In the early evening yesterday at the KLRU television studio on the University of Texas campus Overheard PBS host Evan Smith welcomed Jason Schwartzman to the studio. The actor whose film debut was indie-cult hit, "Rushmore" has been in Austin since February filming a new movie. The socially awkward, but charming Schwartzman mentioned he jumped at the opportunity to spend a considerable amount of time in Austin to work on comedy, "Seven Chinese Brothers" with local filmmaker, Bob Byington. The film will also star Olympia Dukakis (Moonstruck).
Fans may not be aware that Schwartzman descends from Hollywood royalty. His mother, actress Talia Shire (Rocky) is the sister of acclaimed director, Francis Ford Coppola. The actor told Smith his mother is naturally shy and eschewed film sets during his childhood. Schwartzman did not have aspirations to become a film actor when he was cast in the lead role of "Rushmore" as a teen. A chance meeting in with a casting director who thought he was a natural for the part lead to Schwartzman landing the part. He mentioned as child, he thought being an actor meant starring in blockbuster films like "The Terminator" and "Batman." It was not until he began working with former University of Texas student, Wes Anderson that he realized there was a place for him in film.
Anderson and Schwartzman have become close friends over the years. The actor has a deep respect and admiration for the quirky director. "I've never seen anyone work harder (on a film) than Wes," the actor emphatically stated as the taping was ending. The actor and director have spent so much time together making movies that their process has evolved into little conversation about a particular scene. Schwartzman recounted being driven to a set in Rhode Island from New York, hopping out of the car, changing into costume and beginning shooting within 20 minutes of arriving on set.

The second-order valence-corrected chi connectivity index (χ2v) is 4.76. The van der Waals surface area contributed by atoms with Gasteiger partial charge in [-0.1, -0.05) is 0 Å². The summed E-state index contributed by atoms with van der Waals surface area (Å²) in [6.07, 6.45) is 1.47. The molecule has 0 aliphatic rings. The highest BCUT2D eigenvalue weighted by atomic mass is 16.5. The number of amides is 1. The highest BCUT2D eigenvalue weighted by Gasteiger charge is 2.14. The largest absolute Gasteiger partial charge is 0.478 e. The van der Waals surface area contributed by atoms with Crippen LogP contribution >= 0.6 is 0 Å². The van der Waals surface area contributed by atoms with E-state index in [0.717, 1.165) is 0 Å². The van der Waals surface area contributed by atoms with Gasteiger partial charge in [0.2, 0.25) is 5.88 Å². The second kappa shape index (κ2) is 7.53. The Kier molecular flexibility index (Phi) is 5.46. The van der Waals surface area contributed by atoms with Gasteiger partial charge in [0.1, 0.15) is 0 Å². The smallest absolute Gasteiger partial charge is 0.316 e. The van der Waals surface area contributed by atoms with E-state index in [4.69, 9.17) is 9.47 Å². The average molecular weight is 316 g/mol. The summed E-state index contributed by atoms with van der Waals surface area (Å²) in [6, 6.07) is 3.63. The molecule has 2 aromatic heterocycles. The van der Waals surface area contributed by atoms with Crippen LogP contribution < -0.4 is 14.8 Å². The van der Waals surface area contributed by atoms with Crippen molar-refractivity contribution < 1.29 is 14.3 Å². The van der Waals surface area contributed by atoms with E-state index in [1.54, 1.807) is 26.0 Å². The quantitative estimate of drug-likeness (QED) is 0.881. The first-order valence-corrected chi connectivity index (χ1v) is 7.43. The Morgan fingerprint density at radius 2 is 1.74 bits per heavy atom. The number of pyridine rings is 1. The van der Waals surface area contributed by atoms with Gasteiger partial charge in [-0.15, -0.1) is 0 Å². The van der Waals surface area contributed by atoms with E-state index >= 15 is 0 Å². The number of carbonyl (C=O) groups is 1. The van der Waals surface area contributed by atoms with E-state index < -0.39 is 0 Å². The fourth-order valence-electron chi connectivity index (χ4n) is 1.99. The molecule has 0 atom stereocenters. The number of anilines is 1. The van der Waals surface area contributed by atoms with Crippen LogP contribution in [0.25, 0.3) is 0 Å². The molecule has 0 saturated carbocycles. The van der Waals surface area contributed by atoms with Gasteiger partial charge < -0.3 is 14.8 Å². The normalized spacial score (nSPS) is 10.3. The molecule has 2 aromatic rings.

He also spoke highly of comic director, Judd Apatow who he described more than once as "extremely collaborative" and fun to work with. Apatow loves sharing the filmmaking process according to Schwartzman and often invites actors, friends and curious observers to the set during filming. Schwarztman commented that he appreciated being invited to observe the editing process with Apatow during the making of one of the films he starred in. The actor says he has a desire to direct one day but "needs to find a way to focus for more than a few months at time" on projects before delving into that realm.
Look for more SXSW coverage of White Denim at Jimmy Kimmel Live from the Long Center, Heartbreaker Banquet, a special performance by Ludacris and a surprise guest at the Austin Music Awards coming this week.
Insider Tip: Head to Gypsy Lounge Tuesday, March 11 for a special guest at the Sailor Jerry House unofficial kick-off party around midnight. Follow Greg Ackerman and Sailor Jerry on Twitter for updates. No RSVP, wristbands or badges are required. Arrive early as the venue will likely reach capacity.
Special thanks to Ross Bennett, Suzanne Cordeiro, Haley Odom and Jimmy Stewart.